Jul 27, 2008

Dual-Processing Explanations (Part 2)

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Perception and memory

Another dual-process interpretation, proposed by Bergson, is that perception and memory are simultaneous events and that “memory is never posterior to the formation of perception; it is contemporaneous with it. Step by step, as perception is created, the memory of it is projected beside it, as the shadow falls beside the body” (as cited in Carrington, 1931, p. 303; cf. Tulving, 1968). People’s cognitive resources are generally focused on the perception of an ongoing event, but distraction, inattention, or fatigue can lead to memory and perception momentarily enfolding in on each other.

Bergson likened this to two soldiers marching in tight formation: If the first one pauses for a moment, the two will bump into each other. Thus, if storage of information occasionally occurs the moment it is perceived, it could give rise to inappropriate recognition or deja vu.

Dual consciousness

Hughlings-Jackson (1888) suggested that people have two varieties of consciousness: normal, which processes information from the outside world, and parasitic, which monitors the thoughts and reflections of the inner, mental world. When the activity of the normal consciousness is diminished by distraction, fatigue, or seizure (in TLEs), evaluating the familiarity of incoming sensory experiences must depend on the more primitive internal consciousness, which operates from mentally generated images.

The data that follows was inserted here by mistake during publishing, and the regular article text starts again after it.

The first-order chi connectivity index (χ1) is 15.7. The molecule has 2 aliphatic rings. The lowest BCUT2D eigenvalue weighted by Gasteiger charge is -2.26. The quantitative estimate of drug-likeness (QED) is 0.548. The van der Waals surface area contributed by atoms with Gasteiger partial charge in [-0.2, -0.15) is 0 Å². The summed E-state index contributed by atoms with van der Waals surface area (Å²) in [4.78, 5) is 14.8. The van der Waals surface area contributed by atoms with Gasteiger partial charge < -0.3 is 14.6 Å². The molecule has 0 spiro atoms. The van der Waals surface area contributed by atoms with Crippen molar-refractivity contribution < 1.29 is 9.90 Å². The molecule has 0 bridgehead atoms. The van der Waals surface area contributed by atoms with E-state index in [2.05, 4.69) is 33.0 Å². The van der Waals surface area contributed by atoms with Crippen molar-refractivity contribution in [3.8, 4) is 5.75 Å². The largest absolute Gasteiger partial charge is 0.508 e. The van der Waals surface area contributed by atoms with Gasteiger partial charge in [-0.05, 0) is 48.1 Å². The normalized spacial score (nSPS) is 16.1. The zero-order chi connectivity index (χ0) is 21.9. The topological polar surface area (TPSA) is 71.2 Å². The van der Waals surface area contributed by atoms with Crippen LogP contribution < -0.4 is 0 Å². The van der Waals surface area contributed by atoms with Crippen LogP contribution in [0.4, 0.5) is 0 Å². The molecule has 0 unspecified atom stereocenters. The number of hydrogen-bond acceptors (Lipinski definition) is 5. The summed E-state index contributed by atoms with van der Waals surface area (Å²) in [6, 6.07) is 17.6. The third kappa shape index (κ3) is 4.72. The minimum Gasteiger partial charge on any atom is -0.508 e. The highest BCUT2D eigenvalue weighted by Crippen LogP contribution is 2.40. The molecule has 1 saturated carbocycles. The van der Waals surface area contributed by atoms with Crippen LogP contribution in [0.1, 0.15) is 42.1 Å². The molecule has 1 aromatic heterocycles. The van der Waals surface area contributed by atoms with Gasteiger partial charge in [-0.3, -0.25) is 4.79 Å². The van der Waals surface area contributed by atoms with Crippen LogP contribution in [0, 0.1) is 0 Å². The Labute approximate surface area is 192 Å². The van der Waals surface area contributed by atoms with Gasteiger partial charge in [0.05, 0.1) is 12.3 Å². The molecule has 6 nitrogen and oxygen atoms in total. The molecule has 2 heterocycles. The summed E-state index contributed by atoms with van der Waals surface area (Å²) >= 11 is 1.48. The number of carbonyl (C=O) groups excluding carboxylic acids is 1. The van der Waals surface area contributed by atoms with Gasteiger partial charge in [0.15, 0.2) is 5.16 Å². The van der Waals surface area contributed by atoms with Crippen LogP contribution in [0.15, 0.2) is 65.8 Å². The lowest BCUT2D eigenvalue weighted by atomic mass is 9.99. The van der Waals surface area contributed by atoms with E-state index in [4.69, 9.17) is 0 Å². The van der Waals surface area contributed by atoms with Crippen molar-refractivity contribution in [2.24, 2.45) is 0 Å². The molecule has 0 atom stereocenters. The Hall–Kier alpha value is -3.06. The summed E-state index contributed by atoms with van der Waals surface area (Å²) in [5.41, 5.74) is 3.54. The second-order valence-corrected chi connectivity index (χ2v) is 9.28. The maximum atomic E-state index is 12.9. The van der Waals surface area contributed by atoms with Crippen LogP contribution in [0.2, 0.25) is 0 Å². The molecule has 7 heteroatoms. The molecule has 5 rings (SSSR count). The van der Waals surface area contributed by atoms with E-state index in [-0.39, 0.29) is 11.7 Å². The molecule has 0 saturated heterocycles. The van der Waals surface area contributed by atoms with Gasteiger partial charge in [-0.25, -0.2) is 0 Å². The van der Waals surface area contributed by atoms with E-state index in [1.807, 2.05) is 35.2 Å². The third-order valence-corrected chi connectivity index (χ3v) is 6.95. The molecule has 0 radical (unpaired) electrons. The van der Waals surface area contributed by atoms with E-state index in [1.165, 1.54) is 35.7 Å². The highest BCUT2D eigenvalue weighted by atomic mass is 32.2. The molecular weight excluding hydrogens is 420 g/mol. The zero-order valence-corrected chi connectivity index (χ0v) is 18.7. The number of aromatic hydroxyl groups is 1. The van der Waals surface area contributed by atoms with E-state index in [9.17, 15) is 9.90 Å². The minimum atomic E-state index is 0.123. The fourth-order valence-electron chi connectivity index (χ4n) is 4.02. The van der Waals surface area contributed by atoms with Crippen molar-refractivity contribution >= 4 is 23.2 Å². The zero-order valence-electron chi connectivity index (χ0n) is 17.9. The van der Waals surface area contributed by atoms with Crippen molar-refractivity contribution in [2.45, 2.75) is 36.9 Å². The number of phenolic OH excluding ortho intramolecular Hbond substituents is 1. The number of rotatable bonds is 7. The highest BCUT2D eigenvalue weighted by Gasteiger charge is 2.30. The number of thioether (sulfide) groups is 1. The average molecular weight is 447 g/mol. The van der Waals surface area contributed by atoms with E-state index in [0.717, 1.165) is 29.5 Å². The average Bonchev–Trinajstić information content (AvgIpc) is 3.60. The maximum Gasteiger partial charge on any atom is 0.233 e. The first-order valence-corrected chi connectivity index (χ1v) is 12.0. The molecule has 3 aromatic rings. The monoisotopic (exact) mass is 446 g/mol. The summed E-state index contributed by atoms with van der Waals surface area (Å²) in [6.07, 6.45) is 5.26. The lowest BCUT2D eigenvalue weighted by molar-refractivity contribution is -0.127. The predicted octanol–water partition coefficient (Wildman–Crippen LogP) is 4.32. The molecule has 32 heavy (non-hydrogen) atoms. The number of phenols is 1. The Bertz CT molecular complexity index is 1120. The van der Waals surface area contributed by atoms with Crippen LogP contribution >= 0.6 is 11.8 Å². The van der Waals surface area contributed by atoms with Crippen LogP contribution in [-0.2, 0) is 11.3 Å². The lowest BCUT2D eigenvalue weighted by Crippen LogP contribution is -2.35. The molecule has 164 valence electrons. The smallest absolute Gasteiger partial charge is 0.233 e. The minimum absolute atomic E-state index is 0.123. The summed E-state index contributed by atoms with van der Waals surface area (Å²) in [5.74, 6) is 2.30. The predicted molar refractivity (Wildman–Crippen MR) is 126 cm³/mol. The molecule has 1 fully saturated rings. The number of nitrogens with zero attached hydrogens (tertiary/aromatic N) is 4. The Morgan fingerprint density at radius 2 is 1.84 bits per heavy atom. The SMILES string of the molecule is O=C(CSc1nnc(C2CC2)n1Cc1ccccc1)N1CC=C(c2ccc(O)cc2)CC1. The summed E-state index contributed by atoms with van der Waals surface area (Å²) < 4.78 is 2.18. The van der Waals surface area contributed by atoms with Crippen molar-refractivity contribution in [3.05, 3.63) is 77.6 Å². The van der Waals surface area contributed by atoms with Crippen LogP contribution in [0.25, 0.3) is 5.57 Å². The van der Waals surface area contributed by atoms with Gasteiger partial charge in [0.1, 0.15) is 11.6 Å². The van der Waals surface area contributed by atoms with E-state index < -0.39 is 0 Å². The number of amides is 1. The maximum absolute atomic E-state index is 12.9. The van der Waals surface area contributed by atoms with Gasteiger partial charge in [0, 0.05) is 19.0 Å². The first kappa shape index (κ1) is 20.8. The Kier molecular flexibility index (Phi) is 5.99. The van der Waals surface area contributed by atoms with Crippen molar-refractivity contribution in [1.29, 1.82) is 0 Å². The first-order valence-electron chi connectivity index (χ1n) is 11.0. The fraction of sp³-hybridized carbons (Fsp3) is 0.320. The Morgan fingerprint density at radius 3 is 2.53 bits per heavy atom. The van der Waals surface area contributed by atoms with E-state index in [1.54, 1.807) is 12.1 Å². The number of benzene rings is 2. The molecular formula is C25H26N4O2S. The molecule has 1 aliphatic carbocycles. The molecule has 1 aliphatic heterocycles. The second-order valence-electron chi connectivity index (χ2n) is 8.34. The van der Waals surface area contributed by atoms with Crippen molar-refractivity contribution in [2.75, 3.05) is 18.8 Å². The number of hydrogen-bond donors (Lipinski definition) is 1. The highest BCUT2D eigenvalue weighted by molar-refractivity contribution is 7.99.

The result is a momentary misreading of a new experience as old, leading to deja vu. Rather than dominant and recessive states of consciousness, Wigan (1844) proposed two more equal and coordinated states. Only one is usually operational at any given moment, and it is the occasional activation of the second system simultaneous with the first that results in a déjà vu experience.

Only one brain has been used in the immediate preceding part of the scene—the other brain has been asleep, or in an analogous state nearly approaching it. When the attention of both brains is roused to the topic, there is the same vague consciousness that the ideas have passed through the mind before.

We have no means of knowing the length of time that had elapsed between the faint impression received by the single brain, and the distinct impression received by the double brain. It may seem to have been many years. (Wigan, 1844, pp. 84–85)”